Nigerian author Chinua Achebe , who wrote the classic Things Fall Apart, is celebrated with today's Google Doodle . Achebe's novel, published in 1958, is widely regarded as the first major work of modern African fiction and inspired others to tell the continent's story through the eyes of those who lived there. Things Fall Apart has sold more than eight million copies and been translated into more than 50 languages. His other novels included A Man of the People and Arrow of God.
UK motorists waste three days of their lives waiting for car tyres to be changed, according to new research from the AA. The average driver faced an agonising delay of an hour and 10 minutes in drafty garage waiting rooms last year. And this equates to around 76 hours over the course of a lifetime - or the equivalent of driving non-stop from London to Dubai.
A drugs mule was stopped by airport border police as she tried to smuggle cocaine in BREAST IMPLANTS. Spanish authorities said they arrested the Panamanian woman as she walked through customs at Barcelona airport. She had 1.38 kilograms (3 pounds) of cocaine concealed in her new breast implants. Border police stopped her after noticing fresh scars and blood-stained gauze on her chest, as well as pale patches beneath her skin. The woman said she had recently had breast implant surgery.
Muck Rack makes it simple to find people, tweets, or articles that mention any name, keyword, company, hashtag etc. We've compiled this guide to help you make the most of your search.
Selecting a term
Start searching tweets, articles from media outlets, articles mentioned in tweets, journalists'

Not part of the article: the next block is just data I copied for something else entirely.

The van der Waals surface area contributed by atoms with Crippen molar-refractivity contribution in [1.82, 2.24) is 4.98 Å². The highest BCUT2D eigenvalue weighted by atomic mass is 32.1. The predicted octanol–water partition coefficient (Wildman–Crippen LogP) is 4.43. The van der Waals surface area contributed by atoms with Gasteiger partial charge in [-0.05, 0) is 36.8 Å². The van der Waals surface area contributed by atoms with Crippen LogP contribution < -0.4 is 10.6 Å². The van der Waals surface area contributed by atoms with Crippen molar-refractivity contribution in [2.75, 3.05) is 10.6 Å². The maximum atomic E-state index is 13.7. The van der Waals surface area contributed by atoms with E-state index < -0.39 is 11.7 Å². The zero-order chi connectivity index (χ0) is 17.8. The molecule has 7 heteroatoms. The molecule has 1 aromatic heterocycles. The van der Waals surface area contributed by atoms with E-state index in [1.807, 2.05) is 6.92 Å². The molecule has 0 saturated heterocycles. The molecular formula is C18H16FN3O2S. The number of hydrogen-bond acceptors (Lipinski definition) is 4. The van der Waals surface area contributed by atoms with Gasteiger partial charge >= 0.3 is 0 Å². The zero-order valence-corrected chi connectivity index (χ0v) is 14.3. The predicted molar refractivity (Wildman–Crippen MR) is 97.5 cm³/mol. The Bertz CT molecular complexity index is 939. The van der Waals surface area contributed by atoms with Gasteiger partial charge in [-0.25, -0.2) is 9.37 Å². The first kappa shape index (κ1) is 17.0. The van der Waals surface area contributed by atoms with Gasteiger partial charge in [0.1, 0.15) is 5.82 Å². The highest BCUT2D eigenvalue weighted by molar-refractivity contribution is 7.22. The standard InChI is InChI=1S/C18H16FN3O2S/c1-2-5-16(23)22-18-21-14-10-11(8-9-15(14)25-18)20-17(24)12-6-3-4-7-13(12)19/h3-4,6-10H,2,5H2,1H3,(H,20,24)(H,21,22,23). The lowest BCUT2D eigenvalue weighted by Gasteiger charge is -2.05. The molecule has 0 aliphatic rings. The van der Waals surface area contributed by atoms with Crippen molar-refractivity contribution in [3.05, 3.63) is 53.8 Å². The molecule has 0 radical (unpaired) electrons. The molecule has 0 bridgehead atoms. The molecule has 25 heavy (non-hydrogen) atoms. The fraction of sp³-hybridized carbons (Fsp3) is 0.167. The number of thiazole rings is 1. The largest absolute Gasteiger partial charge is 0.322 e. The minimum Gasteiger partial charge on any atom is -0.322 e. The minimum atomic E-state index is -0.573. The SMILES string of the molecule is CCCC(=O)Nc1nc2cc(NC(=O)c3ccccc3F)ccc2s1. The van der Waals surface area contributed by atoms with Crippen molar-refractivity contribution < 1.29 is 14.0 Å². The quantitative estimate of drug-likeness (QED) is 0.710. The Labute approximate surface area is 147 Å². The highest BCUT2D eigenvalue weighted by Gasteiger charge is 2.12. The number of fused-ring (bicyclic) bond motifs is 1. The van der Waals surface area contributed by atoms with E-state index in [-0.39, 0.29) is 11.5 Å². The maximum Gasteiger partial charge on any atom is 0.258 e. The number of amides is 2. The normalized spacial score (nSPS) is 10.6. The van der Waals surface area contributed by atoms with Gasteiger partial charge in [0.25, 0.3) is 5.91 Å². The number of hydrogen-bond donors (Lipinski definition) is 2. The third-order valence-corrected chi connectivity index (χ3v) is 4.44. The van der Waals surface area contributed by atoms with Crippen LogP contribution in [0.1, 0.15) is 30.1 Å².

names, titles and bios with some suggested searches:
Companies or Topics (e.g. iPhone, Microsoft)
Phrases (e.g. "cloud computing") — use quotes to keep the terms together
Twitter handles (e.g. @username) — returns those who have mentioned or replied to
Names (e.g. "David Pogue")
Hashtags (e.g. #sxsw, #london2012)
Bio details (e.g. vegan, Olympics, father)
Muck Rack's Advanced Search allows for many boolean operators.
Find results that mention multiple specified terms, use AND or
+. For example, ensure each result contains both Elon Musk and Mark Zuckerberg by
searching Musk AND Zuckerberg or Musk + Zuckerberg.
Use the operators OR or , to broaden your search when you'd like either of
multiple terms to appear in results. (This is the default behavior of our search when no operators
are used). For example, results will contain either cake or cookie by searching cake OR cookie or cake,cookie
Use NOT or - to subtract results from your search. For
example, searching Disney will yield results about the Walt Disney Company as well as Walt Disney
World Resort. To exclude mentions of Disney World, search for Disney -World or Disney
When using one of these operators with a phrase, enclose it in quotation marks. For example, you can
find results about smartphones excluding Apple's iPhone 4S by searching smartphone -"iPhone
Exact case matching or punctuation
If you're searching for a brand name or keyword that relies on specific punctuation marks or capitalization, you can
find results that match your exact query by adding matchcase: before the keyword you're searching for, like matchcase:E*TRADE .
Use parentheses to separate multiple
boolean phrases. For example, to find journalists talking about having fun in Disney World or
Disneyland, search for ("disney world" OR disneyland) AND fun.
An asterisk can be used to search for any variation of a root word truncated by the asterisk. For example, searching for admin* will return results for administrator, administration, administer, administered, etc.
A near operator is an AND operator where you can control the distance between the words. You can vary the distance the near operation uses by adding a forward slash and number (between 0-99) such as strawberries NEAR/10 "whipped cream", which means the strawberries must exist within 10 words of "whipped cream".